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Metropolis
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Metropolis (1927) More at IMDbPro »

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Metropolis -- Metropolis Trailer

Overview

User Rating:
8.3/10   86,920 votes »
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Director:
Writers:
Thea von Harbou (screenplay)
Thea von Harbou (novel)
(more)
Contact:
View company contact information for Metropolis on IMDbPro.
Release Date:
13 March 1927 (USA) See more »
Genre:
Tagline:
Fritz Lang's 1927 Masterpiece Now With 25 Minutes of Lost Footage (2010 re-release) See more »
Plot:
In a futuristic city sharply divided between the working class and the city planners, the son of the city's mastermind falls in love with a working class prophet who predicts the coming of a savior to mediate their differences. Full summary » | Full synopsis »
Plot Keywords:
Awards:
3 wins & 4 nominations See more »
User Reviews:
_The_ perfect sci-fi movie! See more (380 total) »

Cast

  (in credits order)
Alfred Abel ... Joh Fredersen

Gustav Fröhlich ... Freder - Joh Fredersen's Son

Rudolf Klein-Rogge ... C.A. Rotwang - the Inventor
Fritz Rasp ... The Thin Man
Theodor Loos ... Josaphat
Erwin Biswanger ... 11811 - Georgy

Heinrich George ... Grot - the Guardian of the Heart Machine

Brigitte Helm ... The Machine Man / Maria
rest of cast listed alphabetically:
Fritz Alberti ... Creative Human - Man who Convinces Babel (uncredited)
Grete Berger ... Working Woman (uncredited)
Olly Boeheim ... Working Woman (uncredited)
Max Dietze ... Working Man (uncredited)
Ellen Frey ... Working Woman (uncredited)
Beatrice Garga ... Woman of Eternal Gardens (uncredited)
Heinrich Gotho ... Master of Ceremonies (uncredited)
Dolly Grey ... Working Woman (uncredited)
Anny Hintze ... Woman of Eternal Gardens (uncredited)
Georg John ... Working Man Who Causes Explosion of M-Machine (uncredited)
Walter Kuehle ... Working Man (uncredited)
Margarete Lanner ... Lady in Car / Woman of Eternal Gardens (uncredited)
Rose Lichtenstein ... Working Woman (uncredited)
Hanns Leo Reich ... Marinus (uncredited)
Arthur Reinhardt ... Working Man (uncredited)
Curt Siodmak ... Working Man (uncredited)
Henrietta Siodmak ... Working Woman (uncredited)
Olaf Storm ... Jan (uncredited)
Erwin Vater ... Working Man (uncredited)
Rolf von Goth ... Son in Eternal Gardens (uncredited)
Helen von Münchofen ... Woman of Eternal Gardens (uncredited)
Helene Weigel ... Working Woman (uncredited)
Hilde Woitscheff ... Woman of Eternal Gardens (uncredited)

Directed by
Fritz Lang 
 
Writing credits
Thea von Harbou (screenplay)

Thea von Harbou (novel)

Fritz Lang  screenplay (uncredited)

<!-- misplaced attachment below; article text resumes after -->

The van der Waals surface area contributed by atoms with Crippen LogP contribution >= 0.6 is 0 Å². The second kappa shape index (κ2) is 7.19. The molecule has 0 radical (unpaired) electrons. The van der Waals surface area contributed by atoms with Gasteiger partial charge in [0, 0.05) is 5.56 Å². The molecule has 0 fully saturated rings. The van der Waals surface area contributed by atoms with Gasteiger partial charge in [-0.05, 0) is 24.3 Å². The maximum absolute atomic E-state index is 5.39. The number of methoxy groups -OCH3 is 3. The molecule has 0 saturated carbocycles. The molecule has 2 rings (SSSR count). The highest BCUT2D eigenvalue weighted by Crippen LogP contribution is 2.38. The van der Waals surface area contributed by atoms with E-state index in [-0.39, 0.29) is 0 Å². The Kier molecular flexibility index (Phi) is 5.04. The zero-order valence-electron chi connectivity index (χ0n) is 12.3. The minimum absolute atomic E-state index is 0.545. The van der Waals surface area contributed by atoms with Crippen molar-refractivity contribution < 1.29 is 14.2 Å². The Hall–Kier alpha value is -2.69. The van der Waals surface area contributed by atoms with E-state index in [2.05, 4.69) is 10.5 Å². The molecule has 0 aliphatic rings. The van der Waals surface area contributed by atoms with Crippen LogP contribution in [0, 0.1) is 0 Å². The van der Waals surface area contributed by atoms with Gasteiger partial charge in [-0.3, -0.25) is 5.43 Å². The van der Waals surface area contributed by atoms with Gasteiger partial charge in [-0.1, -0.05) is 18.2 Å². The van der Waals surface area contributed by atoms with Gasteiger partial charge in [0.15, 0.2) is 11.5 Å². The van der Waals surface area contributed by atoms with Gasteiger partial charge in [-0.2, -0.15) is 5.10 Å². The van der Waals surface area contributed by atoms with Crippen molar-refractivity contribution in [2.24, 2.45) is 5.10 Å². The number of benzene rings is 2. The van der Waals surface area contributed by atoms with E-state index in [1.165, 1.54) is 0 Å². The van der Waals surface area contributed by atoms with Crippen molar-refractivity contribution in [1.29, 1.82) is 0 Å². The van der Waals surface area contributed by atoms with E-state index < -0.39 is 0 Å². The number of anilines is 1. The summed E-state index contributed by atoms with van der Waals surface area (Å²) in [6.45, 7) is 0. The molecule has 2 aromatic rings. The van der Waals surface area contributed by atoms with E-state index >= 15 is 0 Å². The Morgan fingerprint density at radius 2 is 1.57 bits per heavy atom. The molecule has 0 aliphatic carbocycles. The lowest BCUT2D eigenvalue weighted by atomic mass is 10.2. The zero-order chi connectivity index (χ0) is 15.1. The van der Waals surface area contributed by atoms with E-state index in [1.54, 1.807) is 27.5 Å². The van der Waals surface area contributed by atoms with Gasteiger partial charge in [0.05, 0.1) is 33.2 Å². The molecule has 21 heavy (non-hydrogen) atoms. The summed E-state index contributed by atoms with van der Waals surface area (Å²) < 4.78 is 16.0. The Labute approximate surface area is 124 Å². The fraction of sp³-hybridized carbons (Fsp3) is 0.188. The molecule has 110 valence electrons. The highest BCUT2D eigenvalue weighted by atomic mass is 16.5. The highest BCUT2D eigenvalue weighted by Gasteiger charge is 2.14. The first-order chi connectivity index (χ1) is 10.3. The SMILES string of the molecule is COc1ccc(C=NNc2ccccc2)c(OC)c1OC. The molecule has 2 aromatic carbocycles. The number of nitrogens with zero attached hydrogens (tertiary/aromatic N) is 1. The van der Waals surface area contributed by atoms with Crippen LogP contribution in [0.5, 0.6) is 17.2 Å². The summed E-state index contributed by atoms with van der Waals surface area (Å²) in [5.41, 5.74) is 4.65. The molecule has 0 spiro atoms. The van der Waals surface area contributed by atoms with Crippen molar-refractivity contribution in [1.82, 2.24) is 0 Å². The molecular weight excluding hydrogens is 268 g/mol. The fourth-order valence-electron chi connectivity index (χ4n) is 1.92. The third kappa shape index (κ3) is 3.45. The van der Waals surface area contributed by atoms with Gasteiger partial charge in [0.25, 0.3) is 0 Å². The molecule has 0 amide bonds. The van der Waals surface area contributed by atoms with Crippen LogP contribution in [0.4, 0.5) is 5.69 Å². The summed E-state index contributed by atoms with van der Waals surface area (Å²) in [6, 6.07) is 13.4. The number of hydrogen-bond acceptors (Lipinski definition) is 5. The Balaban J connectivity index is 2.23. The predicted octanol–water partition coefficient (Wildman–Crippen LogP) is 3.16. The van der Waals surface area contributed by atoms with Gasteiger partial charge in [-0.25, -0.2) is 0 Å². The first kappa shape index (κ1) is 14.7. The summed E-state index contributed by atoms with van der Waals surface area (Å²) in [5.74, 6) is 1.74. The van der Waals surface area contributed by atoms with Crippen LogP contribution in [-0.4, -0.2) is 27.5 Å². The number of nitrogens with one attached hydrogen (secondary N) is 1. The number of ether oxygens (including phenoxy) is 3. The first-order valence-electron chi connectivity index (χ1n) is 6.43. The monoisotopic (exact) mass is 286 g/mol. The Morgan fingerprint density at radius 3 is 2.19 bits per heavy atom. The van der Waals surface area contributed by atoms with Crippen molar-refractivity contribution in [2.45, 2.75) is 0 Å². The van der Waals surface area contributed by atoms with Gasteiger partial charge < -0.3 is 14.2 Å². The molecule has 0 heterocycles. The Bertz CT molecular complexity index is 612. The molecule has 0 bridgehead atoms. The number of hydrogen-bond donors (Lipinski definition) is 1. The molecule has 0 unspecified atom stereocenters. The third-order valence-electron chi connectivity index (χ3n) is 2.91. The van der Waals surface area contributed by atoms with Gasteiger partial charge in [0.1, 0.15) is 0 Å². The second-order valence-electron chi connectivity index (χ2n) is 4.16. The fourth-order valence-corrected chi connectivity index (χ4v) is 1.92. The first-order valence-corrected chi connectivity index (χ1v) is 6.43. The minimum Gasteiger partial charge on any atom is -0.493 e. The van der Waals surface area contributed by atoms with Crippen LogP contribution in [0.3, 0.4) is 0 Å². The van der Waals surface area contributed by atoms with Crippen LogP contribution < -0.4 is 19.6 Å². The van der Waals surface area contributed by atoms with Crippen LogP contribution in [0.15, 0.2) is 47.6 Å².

Produced by
Erich Pommer .... producer
 
Original Music by
Gottfried Huppertz 
Abel Korzeniowski (2004)
Giorgio Moroder (1984)
Peter Osborne (1998)
Bernd Schultheis 
Benjamin Speed (2005/2011)
Wetfish (1999)
 
Cinematography by
Karl Freund 
Günther Rittau 
Walter Ruttmann 
 
Art Direction by
Otto Hunte 
Erich Kettelhut 
Karl Vollbrecht 
 
Costume Design by
Aenne Willkomm 
 
Art Department
Otto Hunte .... set designer
Erich Kettelhut .... set designer
Walter Schulze-Mittendorff .... sculptor (as Walter Schultze-Mittendorf)
Karl Vollbrecht .... set designer
Edgar G. Ulmer .... set designer (uncredited)
 
Special Effects by
Ernst Kunstmann .... special effects
Konstantin Irmen-Tschet .... special photographic effects sequences (uncredited)
Erich Kettelhut .... trick photography (uncredited)
 
Visual Effects by
Jeff Matakovich .... color and opticals (1984 restoration)
Eugen Schüfftan .... special visual effects
Erich Kettelhut .... painting effects (uncredited)
Ernst Kunstmann .... assistant compositing effects artist (uncredited)
Willy Muller .... model maker (uncredited)
Hugo O. Schulze .... assistant trick photography (uncredited)
 
Camera and Electrical Department
Karl Freund .... camera operator
Günther Rittau .... camera operator (as Gunther Rittau)
Robert Baberske .... assistant camera (uncredited)
Horst von Harbou .... still photographer (uncredited)
 
Costume and Wardrobe Department
Hermann I. Kaufmann .... wardrobe (uncredited)
 
Music Department
Brian Reeves .... mixing engineer
Frank Strobel .... music editor
Otto Harzner .... conductor: original score (uncredited)
Frank Strobel .... conductor (uncredited)
 
Other crew
Rudi George .... key production assistant (uncredited)
Erich Holder .... production assistant (uncredited)
Erich Kettelhut .... technical consultant (uncredited)
Gustav Püttjer .... production assistant (uncredited)
Hans Taussig .... production assistant (uncredited)
 
Thanks
Bob Badami .... special thanks (1984 restoration)
Eileen Bowser .... special thanks (1984 restoration)
John Branca .... special thanks (1984 restoration)
Mark Damon .... special thanks (1984 restoration)
Michael Dilbeck .... special thanks (1984 restoration)
Jere Huggins .... special thanks (1984 restoration)
Dieter Kosslick .... special thanks (2010 restoration)
Rusty Lemorande .... special thanks (1984 restoration)
Tom Luddy .... special thanks (1984 restoration)